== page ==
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related talks:  rotator cuff tearbiceps tendon tear; biceps tendonitis; SLAP tear; shoulder arthritis; rotator cuff arthritis

What is Adhesive Capsulitis ("Frozen Shoulder")?

Adhesive capsulitis, better known as a "frozen shoulder" is an inflammatory condition that causes severe pain and limited motion of the shoulder.  

Frozen shoulder is a cycle where pain in the shoulder causes decreased motion (stiffness), and this stiffness causes more pain with any motion, and so the shoulder loses more motion, and now the shoulder is even stiffer...and around and around.

Its usually seen in women 40-70 years old, who experience either a minor traumatic injury or have an underlying inflammatory condition like rheumatoid arthritis. 

There are four recognized causes of a frozen shoulder.  

1) Post-traumatic stiffness and

2) post-surgical stiffness are a result of scar tissue formation and muscle contractures (muscle gets tight after not using it).  

3) Frozen shoulder is also seen as a result of endocrine disorders (especially diabetes).  

4) The last cause (it isn't really a cause) but a fancy name "Idiopathic" meaning no one knows why.  

adhesive capsulitis

A stiff and painful shoulder was coined the name "frozen shoulder" by Dr. Codman (the founder of shoulder surgery in the late 1800s) and was later described as "adhesive capsulitis" by Dr. Navisor after observing a severely thickened ("scarred") shoulder capsule in patients presenting with persistent symptoms of shoulder pain and stiffness. The underlying disease is a thickening of the joint capsule and the joint synovium (synovium is the soft tissue inside the joint which makes joint fluid - the motor oil of the joint).  

How is Adhesive Capsulitis ("Frozen Shoulder") diagnosed?

Adhesive capsulitis is diagnosed based on your doctors findings after examining your painful shoulder.  

X-rays, and MRIs will usually fail to show significant abnormalities.  

A frozen shoulder often appears very similar to Rotator Cuff Tears (for more on this, see the talk).  In both cases people complain of shoulder pain and poor shoulder motion.  But there are important differences.  A rotator cuff tear will allow for passive motion (someone else moving the arm) because the shoulder is weak and painful from the rotator cuff tear, but its not stiff.  In contrast, a frozen shoulder is stiff and will have poor motion and pain no matter who moves the arm.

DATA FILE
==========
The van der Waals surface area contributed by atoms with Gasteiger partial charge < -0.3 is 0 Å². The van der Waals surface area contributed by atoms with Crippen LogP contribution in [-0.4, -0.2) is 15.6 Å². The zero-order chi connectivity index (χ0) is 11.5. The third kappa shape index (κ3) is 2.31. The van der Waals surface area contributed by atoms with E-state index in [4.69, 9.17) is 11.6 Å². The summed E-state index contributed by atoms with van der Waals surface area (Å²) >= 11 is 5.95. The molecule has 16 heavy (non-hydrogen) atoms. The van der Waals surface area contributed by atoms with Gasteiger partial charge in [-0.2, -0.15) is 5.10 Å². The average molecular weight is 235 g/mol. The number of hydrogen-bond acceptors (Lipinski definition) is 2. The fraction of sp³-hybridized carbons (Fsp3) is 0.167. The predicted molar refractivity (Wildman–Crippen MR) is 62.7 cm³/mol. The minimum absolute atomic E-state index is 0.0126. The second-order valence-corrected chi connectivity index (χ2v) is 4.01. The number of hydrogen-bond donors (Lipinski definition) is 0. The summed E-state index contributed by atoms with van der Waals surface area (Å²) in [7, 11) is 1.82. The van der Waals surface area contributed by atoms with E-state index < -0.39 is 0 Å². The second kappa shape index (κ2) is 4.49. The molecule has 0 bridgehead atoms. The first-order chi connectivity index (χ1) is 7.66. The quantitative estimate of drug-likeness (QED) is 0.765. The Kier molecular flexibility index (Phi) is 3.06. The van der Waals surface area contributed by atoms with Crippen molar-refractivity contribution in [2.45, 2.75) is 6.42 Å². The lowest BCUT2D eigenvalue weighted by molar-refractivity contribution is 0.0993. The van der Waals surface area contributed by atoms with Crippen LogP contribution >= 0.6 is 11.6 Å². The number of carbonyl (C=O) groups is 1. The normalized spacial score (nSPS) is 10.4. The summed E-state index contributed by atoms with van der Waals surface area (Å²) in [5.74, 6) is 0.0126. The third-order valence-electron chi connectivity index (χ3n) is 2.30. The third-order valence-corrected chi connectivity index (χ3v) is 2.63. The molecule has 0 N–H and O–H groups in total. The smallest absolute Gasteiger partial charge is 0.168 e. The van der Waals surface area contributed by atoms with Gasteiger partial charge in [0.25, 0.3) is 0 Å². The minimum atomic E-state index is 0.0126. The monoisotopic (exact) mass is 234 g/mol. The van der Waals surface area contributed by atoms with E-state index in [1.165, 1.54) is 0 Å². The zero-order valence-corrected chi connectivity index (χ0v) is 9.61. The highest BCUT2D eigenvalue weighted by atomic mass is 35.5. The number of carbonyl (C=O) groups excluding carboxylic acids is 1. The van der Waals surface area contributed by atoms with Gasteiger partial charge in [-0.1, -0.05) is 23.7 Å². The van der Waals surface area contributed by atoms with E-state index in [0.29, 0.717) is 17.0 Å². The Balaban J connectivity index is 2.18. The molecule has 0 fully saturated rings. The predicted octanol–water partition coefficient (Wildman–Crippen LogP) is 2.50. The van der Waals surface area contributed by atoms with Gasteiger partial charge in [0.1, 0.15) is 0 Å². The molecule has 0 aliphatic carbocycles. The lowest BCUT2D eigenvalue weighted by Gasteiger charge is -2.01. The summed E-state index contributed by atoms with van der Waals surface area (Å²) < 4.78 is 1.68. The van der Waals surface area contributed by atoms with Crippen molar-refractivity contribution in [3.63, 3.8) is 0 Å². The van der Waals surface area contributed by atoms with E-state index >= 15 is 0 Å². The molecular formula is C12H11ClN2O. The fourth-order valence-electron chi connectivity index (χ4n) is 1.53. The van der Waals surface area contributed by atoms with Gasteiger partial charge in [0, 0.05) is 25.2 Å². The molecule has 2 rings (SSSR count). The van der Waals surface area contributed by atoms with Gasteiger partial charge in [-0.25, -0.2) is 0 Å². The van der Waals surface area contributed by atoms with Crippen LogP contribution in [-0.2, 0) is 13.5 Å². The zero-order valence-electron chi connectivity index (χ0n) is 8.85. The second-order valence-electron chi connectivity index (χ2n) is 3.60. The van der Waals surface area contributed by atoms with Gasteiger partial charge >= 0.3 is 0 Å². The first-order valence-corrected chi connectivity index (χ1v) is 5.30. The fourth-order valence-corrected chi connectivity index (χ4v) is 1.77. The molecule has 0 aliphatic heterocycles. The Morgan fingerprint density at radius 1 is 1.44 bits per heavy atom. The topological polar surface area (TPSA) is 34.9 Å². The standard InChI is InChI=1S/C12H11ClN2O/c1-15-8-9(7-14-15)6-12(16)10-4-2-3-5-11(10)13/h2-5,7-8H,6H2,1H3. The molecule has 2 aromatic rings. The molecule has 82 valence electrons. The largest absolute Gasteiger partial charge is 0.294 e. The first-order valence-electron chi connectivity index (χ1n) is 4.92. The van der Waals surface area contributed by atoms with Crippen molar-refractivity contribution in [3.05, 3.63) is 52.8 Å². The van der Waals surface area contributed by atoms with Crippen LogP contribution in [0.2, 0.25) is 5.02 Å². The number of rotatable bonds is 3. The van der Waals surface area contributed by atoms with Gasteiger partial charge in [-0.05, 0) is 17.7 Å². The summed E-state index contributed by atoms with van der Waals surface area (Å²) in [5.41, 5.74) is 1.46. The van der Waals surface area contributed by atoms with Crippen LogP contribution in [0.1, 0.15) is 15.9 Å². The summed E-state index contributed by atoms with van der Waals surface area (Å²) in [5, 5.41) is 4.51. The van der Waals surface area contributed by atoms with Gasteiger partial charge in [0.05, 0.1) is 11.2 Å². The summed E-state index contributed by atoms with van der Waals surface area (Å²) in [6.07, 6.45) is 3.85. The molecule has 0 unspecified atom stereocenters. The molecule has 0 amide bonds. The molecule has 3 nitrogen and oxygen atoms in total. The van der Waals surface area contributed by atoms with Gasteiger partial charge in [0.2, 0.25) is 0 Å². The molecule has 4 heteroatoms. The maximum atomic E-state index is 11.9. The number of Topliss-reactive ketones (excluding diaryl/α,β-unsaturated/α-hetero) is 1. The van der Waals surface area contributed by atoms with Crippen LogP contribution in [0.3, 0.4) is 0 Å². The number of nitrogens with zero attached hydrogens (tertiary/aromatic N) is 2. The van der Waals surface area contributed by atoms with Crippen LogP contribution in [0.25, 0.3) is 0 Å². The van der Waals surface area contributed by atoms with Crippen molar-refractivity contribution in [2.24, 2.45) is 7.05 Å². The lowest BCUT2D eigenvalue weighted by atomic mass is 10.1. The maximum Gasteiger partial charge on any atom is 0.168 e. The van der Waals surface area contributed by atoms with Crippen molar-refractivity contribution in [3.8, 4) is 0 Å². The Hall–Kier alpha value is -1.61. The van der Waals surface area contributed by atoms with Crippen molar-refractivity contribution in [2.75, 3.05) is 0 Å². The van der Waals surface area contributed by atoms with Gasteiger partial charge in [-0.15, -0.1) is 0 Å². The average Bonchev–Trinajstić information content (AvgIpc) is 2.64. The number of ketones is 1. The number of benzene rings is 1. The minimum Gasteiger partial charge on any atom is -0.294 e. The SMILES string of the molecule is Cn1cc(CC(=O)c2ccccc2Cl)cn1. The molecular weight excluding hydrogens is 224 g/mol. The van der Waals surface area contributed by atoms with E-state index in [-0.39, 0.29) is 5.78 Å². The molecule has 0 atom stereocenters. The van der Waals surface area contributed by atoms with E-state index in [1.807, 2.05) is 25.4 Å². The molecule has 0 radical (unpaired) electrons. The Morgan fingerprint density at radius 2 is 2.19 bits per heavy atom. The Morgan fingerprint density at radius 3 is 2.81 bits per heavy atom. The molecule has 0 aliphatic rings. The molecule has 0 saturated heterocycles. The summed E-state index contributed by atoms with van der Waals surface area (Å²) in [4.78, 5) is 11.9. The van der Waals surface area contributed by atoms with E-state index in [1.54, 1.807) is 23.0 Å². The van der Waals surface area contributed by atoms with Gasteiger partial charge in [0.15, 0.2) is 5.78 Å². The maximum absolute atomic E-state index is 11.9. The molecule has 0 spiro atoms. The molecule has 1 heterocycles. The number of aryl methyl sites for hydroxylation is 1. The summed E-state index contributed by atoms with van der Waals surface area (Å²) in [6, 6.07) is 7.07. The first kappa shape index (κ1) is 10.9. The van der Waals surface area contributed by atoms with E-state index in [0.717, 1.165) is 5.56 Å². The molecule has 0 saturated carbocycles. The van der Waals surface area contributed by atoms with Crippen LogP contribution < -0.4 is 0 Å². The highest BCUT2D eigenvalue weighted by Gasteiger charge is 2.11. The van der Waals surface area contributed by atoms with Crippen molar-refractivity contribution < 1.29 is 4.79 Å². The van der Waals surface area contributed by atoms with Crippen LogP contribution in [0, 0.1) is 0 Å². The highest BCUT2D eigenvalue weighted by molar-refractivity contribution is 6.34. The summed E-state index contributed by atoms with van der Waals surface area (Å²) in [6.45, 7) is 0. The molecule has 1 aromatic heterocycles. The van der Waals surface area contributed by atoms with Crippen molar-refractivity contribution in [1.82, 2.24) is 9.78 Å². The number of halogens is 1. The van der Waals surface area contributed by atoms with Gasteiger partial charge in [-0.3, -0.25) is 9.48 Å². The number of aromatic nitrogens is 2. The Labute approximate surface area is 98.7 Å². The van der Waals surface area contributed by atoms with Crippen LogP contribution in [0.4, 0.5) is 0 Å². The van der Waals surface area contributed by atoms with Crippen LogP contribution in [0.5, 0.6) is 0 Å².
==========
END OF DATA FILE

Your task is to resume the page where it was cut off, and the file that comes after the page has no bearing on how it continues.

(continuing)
Sometimes an MRI is ordered to rule out a rotator cuff tear, but the MRI will not show anything that  definitively points to frozen shoulder.  Diagnoses depends on a doctors skill at evaluating the shoulder.

How is Adhesive Capsulitis ("Frozen Shoulder") treated?

Treatment depends on the cause of the frozen shoulder, however, treatment should always begin with noninvasive treatment.  

Physical therapy is the best starting point and a lot of patients do very well, although post-traumatic and post-surgical types of frozen shoulder respond the least to therapy.  

In cases of post-traumatic or post-surgical frozen shoulder, where there is a high suspicion of scar tissue underlying the condition, the goal is to break up the scar tissue.  When physical therapy fails, the next option is manipulation under anesthesia.  Under this technique, the shoulder is moved while the patient is asleep, and the scar tissue is broken up (something that would be very painful to an awake patient).  This procedure may accidentally tear healthy tissue such as the rotator cuff, the labrum, and may even cause a fractures or dislocation of the arm bone (humerus). 

Arthroscopic (using a small camera and mini-tools) removal of scar tissue is the final option and has been shown to significantly improve pain compared to other nonoperative modalities, as well as improve range of motion.  Following surgery, patients are usually started on steroids and physical therapy to immediately start motion in the shoulder.   The shoulder can also be hooked up to a "continuous motion machine" for 4 hours a day for 2 weeks.  The focus is getting better shoulder motion, and preventing the stiffness from returning.

The unknown form of frozen shoulder ("idiopathic frozen shoulder") almost always improves with time, and will resolve on its own.  Unfortunately it can take months to go away, but persistence is key because most symptoms will resolve.  

What is the long term outcome?  

The patients usually do well as long as they approach the condition in a stepwise manner, trying a few weeks or months of physical therapy before trying anything more aggressive.

In todays fast moving world, many people are unwilling to wait months to see improvement with conservative measures.  They often opt for arthroscopic release of the stiffness.

There can be residual symptoms of mild pain and swelling after any of the above mentioned treatments.